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Après le 11 sept. 01


Julie Burchill, The Guardian Week End magazine (1 February 2003)
Why we should go to war

In the mode of Basil Fawlty, I've tried not to mention the war. I know that Guardian readers are massively opposed to any action against Saddam Hussein, as are 90% of the people I love and respect both personally and professionally. But I am in favour of war against Iraq - or, rather, I am in favour of a smaller war now rather than a far worse war later. I speak as someone who was born and raised to be anti-American; I know that, even in my lifetime, America has behaved monstrously in Latin America, Indo-China and its own southern states. I was against the US because, whenever people sought autonomy, freedom and justice, it was against them. But that narrative is ended now and a new configuration has emerged.

The new enemies of America, and of the west in general, believe that these countries promote too much autonomy, freedom and justice. They are the opposite of socialism even more than they are the opposite of capitalism. They are against light, love, life - and to attempt to pass them the baton of enlightenment borne by the likes of Mandela and Guevara is woefully to misunderstand the nature and desires of what Christopher Hitchens (a life-long man of the left) described as "Islamo-fascism".

When you look back at the common sense and progressiveness of arguments against American intervention in Vietnam, Chile and the like, you can't help but be struck by the sheer befuddled babyishness of the pro-Saddam apologists:

1) "It's all about oil!" Like hyperactive brats who get hold of one phrase and repeat it endlessly, this naive and prissy mantra is enough to drive to the point of madness any person who actually attempts to think beyond the clichés. Like "Whatever!" it is one of the few ways in which the dull-minded think they can have the last word in any argument. So what if it is about oil, in part? Are you prepared to give up your car and central heating and go back to the Dark Ages? If not, don't be such a hypocrite. The fact is that this war is about freedom, justice - and oil. It's called multitasking. Get used to it!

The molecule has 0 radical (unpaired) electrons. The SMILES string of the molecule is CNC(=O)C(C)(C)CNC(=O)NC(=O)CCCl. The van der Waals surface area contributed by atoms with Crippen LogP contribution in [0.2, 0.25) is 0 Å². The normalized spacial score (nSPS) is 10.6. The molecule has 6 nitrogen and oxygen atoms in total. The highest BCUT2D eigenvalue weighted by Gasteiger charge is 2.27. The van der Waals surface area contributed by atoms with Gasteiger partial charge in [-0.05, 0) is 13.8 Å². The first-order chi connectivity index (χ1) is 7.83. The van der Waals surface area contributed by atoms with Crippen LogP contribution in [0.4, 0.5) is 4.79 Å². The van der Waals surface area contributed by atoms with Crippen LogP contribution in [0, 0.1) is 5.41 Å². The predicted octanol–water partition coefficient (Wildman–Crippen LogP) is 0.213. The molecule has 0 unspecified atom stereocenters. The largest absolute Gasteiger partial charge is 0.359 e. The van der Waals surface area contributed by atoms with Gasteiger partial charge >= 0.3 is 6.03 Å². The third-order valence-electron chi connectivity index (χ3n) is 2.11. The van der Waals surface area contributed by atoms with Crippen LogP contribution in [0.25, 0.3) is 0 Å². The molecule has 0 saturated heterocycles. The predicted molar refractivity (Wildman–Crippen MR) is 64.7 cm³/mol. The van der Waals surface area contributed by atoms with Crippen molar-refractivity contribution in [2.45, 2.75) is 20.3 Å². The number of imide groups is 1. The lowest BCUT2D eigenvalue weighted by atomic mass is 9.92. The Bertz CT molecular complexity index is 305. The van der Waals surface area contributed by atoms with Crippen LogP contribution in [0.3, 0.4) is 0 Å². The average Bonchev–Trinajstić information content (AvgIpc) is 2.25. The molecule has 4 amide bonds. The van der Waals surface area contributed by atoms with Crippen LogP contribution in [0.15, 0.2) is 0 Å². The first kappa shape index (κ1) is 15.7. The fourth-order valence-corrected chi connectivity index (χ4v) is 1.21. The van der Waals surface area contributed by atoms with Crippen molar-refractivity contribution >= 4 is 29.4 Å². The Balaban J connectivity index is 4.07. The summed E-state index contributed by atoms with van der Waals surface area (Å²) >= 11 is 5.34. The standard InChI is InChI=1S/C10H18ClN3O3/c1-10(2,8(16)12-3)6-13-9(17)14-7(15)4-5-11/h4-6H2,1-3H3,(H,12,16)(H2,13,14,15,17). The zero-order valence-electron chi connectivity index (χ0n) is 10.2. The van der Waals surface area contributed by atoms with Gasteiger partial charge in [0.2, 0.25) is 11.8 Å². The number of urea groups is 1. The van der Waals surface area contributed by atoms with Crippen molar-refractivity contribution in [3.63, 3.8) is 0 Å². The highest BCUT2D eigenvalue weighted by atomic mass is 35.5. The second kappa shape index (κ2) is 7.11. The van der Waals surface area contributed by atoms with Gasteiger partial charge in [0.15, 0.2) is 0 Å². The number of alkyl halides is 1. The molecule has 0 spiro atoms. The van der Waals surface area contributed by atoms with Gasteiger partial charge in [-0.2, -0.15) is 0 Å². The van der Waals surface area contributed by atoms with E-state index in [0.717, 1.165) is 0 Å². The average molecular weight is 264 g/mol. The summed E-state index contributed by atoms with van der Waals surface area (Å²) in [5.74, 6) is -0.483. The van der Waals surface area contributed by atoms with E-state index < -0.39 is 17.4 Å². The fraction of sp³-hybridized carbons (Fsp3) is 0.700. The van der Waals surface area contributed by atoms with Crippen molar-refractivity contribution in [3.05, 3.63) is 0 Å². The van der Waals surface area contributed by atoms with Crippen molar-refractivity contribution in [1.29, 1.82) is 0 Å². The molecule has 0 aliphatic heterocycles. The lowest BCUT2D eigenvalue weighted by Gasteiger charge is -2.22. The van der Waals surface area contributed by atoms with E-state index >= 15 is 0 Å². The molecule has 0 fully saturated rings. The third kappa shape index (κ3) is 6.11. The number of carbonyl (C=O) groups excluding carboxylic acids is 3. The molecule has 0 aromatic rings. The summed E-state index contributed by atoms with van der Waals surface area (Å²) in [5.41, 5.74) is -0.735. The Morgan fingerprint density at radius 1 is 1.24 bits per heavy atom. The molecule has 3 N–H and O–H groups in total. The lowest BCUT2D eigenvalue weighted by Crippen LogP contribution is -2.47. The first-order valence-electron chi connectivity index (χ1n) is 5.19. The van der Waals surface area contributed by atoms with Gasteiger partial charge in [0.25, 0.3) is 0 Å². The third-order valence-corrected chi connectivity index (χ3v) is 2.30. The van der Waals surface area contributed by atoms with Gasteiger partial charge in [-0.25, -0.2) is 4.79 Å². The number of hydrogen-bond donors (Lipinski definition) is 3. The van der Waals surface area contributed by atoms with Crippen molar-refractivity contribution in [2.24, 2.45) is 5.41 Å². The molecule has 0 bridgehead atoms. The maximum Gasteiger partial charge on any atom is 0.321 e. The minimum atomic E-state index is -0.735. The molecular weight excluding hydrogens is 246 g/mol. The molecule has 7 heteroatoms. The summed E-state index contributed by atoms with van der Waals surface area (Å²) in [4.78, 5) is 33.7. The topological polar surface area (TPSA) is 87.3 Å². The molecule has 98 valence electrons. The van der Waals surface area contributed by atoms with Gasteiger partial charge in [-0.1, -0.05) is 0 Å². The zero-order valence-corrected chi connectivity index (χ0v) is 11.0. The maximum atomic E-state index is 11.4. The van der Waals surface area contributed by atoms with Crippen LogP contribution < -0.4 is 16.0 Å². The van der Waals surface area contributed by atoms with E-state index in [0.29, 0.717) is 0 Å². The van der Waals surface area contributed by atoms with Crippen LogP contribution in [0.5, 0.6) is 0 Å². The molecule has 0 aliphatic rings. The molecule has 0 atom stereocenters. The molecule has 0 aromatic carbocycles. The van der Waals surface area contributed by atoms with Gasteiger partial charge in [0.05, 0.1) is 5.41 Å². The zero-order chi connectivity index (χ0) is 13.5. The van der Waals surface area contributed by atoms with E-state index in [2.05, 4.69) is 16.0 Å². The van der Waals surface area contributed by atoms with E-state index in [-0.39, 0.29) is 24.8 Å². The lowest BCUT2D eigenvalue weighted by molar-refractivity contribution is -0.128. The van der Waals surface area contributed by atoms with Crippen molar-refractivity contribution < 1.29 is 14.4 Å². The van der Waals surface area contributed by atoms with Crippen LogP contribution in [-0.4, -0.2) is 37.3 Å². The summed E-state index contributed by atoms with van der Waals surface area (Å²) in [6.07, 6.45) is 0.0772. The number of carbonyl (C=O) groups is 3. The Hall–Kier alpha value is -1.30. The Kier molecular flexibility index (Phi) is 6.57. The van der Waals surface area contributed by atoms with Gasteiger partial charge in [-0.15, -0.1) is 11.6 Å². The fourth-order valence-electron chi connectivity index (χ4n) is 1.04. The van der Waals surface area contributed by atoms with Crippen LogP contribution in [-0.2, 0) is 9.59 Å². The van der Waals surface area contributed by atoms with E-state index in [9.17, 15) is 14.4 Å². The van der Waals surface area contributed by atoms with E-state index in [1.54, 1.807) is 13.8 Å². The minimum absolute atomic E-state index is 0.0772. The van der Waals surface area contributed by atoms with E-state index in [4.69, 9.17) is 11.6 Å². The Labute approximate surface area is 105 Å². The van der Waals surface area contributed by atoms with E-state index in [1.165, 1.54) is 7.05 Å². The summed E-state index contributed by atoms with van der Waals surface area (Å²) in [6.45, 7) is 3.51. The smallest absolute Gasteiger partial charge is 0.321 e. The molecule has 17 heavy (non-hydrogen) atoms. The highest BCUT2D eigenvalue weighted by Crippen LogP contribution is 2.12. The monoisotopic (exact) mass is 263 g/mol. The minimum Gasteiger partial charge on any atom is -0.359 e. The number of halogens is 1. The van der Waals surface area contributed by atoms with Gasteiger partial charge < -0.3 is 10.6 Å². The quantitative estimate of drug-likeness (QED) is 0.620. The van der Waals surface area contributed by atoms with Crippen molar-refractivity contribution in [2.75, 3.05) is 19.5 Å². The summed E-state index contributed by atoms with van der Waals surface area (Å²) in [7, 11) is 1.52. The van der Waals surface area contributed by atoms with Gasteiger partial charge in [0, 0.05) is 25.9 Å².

2) "But we sold him the weapons!" An incredible excuse for not fighting, this one - almost surreal in its logic. If the west sold him the weapons that helped make him the monstrous power that he is, responsible for the murder of tens of thousands of Iranians, Kurds, Kuwaitis and Iraqis, then surely it is our responsibility to redress our greed and ignorance by doing the lion's share in getting rid of him.

3) "America's always interfering in other countries!" And when it's not, it is derided as selfish and isolationist. Damned if you do, damned if you don't.

4) "Saddam Hussein may have killed hundreds of thousands of his own people - but he hasn't done anything to us! We shouldn't invade any country unless it attacks us!" I love this one, it's so mind-bogglingly selfish - and it's always wheeled out by people who call themselves "internationalists", too. These were the people who thought that a population living in terror under the Taliban was preferable to a bit of liberating foreign fire power, even fighting side by side with an Afghani resistance. On this principle, if we'd known about Hitler gassing the Jews all through the 1930s, we still shouldn't have invaded Germany; the Jews were, after all, German citizens and not our business. If you really think it's better for more people to die over decades under a tyrannical regime than for fewer people to die during a brief attack by an outside power, you're really weird and nationalistic and not any sort of socialist that I recognise. And that's where you link up with all those nasty rightwing columnists who are so opposed to fighting Iraq; they, too, believe that the lives of a thousand coloured chappies aren't worth the death of one British soldier. Military inaction, unless in the defence of one's own country, is the most extreme form of narcissism and nationalism; people who preach it are the exact opposite of the International Brigade, and that's so not a good look.

5) "Ooo, your friends smell!" Well, so do yours. We may be saddled with Bush and Blair, but you've got Prince Charles (a big friend of the Islamic world, probably because of its large number of feudal kingdoms and hardline attitude to uppity women), the Catholic church (taking a brief break from buggering babies to condemn any western attack as "morally unacceptable") and posturing pansies such as Sean Penn, Sheryl Crow and Damon Albarn.

Oh, and we've also got Condoleezza Rice, the coolest, cleverest, most powerful black woman since Cleopatra, and you've got the Mothers' Union, with their risible prayer for Iraq's people, a prime piece of prissy, pacifist twaddle that even Hallmark "Forever Friends" would reject as not intellectually or aesthetically rigorous enough.

So, all in all, and at the risk of being extremely babyish myself, I'd go so far as to say that my argument's bigger than yours. Of course, you think the same about your side. And we won't change our minds. Ever. So let's do each other a favour and agree not to rattle each other's cages (playpens?) until the whole thing's over. Free speech and diversity - let's enjoy it! Even though our brothers and sisters, the suffering, tortured slaves of Saddam, can't. Yet. Still, soon.



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Dernière mise à jour: 04.02.2003

François Brutsch - Genève - Suisse